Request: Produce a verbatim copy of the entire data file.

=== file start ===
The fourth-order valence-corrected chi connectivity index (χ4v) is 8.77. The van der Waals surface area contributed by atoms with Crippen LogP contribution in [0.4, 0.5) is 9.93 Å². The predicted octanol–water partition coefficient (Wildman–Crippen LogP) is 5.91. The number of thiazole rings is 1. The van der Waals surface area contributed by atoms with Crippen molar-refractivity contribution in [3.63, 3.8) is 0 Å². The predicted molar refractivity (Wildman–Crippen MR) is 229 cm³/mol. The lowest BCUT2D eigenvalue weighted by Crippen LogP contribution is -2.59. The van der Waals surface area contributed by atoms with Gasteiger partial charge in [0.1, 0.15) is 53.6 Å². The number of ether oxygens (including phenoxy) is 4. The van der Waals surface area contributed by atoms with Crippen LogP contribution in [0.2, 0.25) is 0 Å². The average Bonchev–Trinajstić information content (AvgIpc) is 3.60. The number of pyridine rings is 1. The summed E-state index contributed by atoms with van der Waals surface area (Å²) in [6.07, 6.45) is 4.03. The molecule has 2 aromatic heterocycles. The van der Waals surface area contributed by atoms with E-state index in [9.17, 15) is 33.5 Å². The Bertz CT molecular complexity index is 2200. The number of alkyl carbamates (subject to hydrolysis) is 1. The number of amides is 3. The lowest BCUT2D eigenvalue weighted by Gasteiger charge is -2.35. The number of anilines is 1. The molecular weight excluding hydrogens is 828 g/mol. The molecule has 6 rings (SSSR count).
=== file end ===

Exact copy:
The fourth-order valence-corrected chi connectivity index (χ4v) is 8.77. The van der Waals surface area contributed by atoms with Crippen LogP contribution in [0.4, 0.5) is 9.93 Å². The predicted octanol–water partition coefficient (Wildman–Crippen LogP) is 5.91. The number of thiazole rings is 1. The van der Waals surface area contributed by atoms with Crippen molar-refractivity contribution in [3.63, 3.8) is 0 Å². The predicted molar refractivity (Wildman–Crippen MR) is 229 cm³/mol. The lowest BCUT2D eigenvalue weighted by Crippen LogP contribution is -2.59. The van der Waals surface area contributed by atoms with Gasteiger partial charge in [0.1, 0.15) is 53.6 Å². The number of ether oxygens (including phenoxy) is 4. The van der Waals surface area contributed by atoms with Crippen LogP contribution in [0.2, 0.25) is 0 Å². The average Bonchev–Trinajstić information content (AvgIpc) is 3.60. The number of pyridine rings is 1. The summed E-state index contributed by atoms with van der Waals surface area (Å²) in [6.07, 6.45) is 4.03. The molecule has 2 aromatic heterocycles. The van der Waals surface area contributed by atoms with E-state index in [9.17, 15) is 33.5 Å². The Bertz CT molecular complexity index is 2200. The number of alkyl carbamates (subject to hydrolysis) is 1. The number of amides is 3. The lowest BCUT2D eigenvalue weighted by Gasteiger charge is -2.35. The number of anilines is 1. The molecular weight excluding hydrogens is 828 g/mol. The molecule has 6 rings (SSSR count).